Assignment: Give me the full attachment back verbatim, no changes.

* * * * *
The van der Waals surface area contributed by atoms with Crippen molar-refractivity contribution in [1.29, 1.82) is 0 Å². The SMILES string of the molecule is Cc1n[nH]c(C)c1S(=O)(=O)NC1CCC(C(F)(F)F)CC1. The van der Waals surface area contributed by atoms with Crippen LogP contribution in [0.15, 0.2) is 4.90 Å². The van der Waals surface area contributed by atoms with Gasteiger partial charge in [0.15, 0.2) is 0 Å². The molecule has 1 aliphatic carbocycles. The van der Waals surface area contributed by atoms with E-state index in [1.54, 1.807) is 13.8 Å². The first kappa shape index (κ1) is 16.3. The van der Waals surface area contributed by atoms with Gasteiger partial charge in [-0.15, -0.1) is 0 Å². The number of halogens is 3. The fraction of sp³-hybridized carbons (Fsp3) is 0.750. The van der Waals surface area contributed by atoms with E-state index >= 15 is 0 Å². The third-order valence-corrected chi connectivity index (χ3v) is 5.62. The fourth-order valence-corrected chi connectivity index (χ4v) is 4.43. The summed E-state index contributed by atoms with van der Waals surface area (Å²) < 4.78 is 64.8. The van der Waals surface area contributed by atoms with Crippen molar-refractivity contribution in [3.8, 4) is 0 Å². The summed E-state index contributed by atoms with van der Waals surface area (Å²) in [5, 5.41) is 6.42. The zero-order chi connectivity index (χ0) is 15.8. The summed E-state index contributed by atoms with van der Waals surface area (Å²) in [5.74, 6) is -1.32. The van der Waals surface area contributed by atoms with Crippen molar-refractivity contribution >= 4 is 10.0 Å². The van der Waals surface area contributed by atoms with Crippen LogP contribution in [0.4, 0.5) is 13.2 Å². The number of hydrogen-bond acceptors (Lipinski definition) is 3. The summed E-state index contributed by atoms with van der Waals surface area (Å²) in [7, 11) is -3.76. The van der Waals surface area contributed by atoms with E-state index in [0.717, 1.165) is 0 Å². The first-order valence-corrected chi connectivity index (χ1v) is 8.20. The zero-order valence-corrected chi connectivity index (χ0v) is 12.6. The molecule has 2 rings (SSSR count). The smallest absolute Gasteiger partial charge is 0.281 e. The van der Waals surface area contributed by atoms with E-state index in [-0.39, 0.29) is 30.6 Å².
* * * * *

The van der Waals surface area contributed by atoms with Crippen molar-refractivity contribution in [1.29, 1.82) is 0 Å². The SMILES string of the molecule is Cc1n[nH]c(C)c1S(=O)(=O)NC1CCC(C(F)(F)F)CC1. The van der Waals surface area contributed by atoms with Crippen LogP contribution in [0.15, 0.2) is 4.90 Å². The van der Waals surface area contributed by atoms with Gasteiger partial charge in [0.15, 0.2) is 0 Å². The molecule has 1 aliphatic carbocycles. The van der Waals surface area contributed by atoms with E-state index in [1.54, 1.807) is 13.8 Å². The first kappa shape index (κ1) is 16.3. The van der Waals surface area contributed by atoms with Gasteiger partial charge in [-0.15, -0.1) is 0 Å². The number of halogens is 3. The fraction of sp³-hybridized carbons (Fsp3) is 0.750. The van der Waals surface area contributed by atoms with E-state index >= 15 is 0 Å². The third-order valence-corrected chi connectivity index (χ3v) is 5.62. The fourth-order valence-corrected chi connectivity index (χ4v) is 4.43. The summed E-state index contributed by atoms with van der Waals surface area (Å²) < 4.78 is 64.8. The van der Waals surface area contributed by atoms with Crippen molar-refractivity contribution in [3.8, 4) is 0 Å². The summed E-state index contributed by atoms with van der Waals surface area (Å²) in [5, 5.41) is 6.42. The zero-order chi connectivity index (χ0) is 15.8. The summed E-state index contributed by atoms with van der Waals surface area (Å²) in [5.74, 6) is -1.32. The van der Waals surface area contributed by atoms with Crippen molar-refractivity contribution >= 4 is 10.0 Å². The van der Waals surface area contributed by atoms with Crippen LogP contribution in [0.4, 0.5) is 13.2 Å². The number of hydrogen-bond acceptors (Lipinski definition) is 3. The summed E-state index contributed by atoms with van der Waals surface area (Å²) in [7, 11) is -3.76. The van der Waals surface area contributed by atoms with E-state index in [0.717, 1.165) is 0 Å². The first-order valence-corrected chi connectivity index (χ1v) is 8.20. The zero-order valence-corrected chi connectivity index (χ0v) is 12.6. The molecule has 2 rings (SSSR count). The smallest absolute Gasteiger partial charge is 0.281 e. The van der Waals surface area contributed by atoms with E-state index in [-0.39, 0.29) is 30.6 Å².